As has been widely reported, Paul McNamee last week suggested that Miami should consider switching to clay, which sparked some debate. McNamee’s suggestion spoke directly to the specific issue of the tournament’s hardcourt surface, which has grown painfully slow in recent years, but also more generally to the tournament’s ongoing relevance to both respective tours. It’s well worth a read.

I’m not convinced that ‘relevance’ is a quality to which any tennis tournament should necessarily aspire, or be judged by. But it is a quality that Miami itself aims for: what are the tedious proclamations of its status as the unofficial ‘Fifth Slam’, iterated endlessly, if not a grasping towards relevance? If nothing else, we’re invited to judge. There was a time when it might have felt like a Fifth Slam, but they’ve now passed. Stakhovsky said that, too.

A move to clay would reposition Miami at the beginning of the mostly European clay swing. The current drive on both tours is to consolidate the many disparate events into coherent ‘swings’ (though this is a term I dislike). Thus the lead up to the US Open rebranded as the ‘US Open Summer Series’. The lead up to the French Open is called the ‘Road to Roland Garros’. The ATP has been more determined in this than the WTA: even September’s three week Asian swing has a clear shape, as it escalates from a pair of 250 level events (Bangkok and Kuala Lumpur), though a pair of 500s (Tokyo and Beijing), culminating in the Shanghai Masters. In a similar spirit, the two combined US Spring events are intended to complete the February hardcourt events staged throughout North America  and elsewhere.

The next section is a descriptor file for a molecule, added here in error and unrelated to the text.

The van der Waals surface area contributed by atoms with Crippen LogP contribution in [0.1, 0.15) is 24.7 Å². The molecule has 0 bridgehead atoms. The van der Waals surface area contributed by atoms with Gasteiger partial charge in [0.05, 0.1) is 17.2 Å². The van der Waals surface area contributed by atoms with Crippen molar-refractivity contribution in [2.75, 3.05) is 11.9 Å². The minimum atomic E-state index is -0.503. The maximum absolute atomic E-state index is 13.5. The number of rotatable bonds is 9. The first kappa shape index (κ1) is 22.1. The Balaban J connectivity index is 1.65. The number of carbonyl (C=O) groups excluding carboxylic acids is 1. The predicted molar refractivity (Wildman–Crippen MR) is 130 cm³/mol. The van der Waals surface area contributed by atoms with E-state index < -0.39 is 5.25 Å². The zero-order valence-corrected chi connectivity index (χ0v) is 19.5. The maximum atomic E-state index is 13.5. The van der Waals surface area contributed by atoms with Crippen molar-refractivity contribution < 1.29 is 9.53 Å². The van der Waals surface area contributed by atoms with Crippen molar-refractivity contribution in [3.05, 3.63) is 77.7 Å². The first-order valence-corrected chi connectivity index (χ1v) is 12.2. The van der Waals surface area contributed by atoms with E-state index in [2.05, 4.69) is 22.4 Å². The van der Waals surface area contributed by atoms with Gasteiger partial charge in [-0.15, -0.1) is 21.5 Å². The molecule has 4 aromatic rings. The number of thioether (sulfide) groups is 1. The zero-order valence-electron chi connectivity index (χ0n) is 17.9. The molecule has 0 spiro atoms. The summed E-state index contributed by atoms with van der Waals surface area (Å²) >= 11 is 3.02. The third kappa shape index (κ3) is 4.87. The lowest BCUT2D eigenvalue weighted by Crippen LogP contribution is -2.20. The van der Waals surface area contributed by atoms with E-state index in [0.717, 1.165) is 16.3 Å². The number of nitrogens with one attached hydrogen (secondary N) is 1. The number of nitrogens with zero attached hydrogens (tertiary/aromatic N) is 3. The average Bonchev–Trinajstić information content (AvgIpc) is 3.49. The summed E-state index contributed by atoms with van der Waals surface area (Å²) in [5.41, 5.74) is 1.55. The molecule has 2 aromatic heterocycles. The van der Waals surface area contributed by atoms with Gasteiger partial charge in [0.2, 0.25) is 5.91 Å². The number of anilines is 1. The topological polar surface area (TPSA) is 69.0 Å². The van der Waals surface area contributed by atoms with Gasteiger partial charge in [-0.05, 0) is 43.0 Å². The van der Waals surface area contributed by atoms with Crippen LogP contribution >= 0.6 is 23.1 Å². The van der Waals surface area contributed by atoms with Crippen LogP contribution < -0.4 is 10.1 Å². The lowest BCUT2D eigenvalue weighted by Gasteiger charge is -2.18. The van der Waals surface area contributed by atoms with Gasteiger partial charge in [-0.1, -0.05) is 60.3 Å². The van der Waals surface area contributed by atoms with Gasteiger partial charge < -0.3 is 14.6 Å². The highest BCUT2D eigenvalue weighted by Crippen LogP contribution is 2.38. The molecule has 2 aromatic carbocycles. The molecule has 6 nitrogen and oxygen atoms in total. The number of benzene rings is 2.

As much as we (rightly) ridicule the idiotic bickering between Indian Wells and Miami as to which constitutes the ‘Fifth Slam’, there are reasons why the debate persists, and real ramifications for the winner and loser. As I say, back in the 1980s and 1990s Miami was the official unofficial fifth Slam; in the glory days of the Lipton International, players would themselves use the term. Indian Wells in those days still felt very much like an entrée to the main course. In fact it had a 64-strong draw in those years, and had yet to match Miami’s extravagant generosity towards the Bye family (the move to a ridiculous 96-draw came in 2004).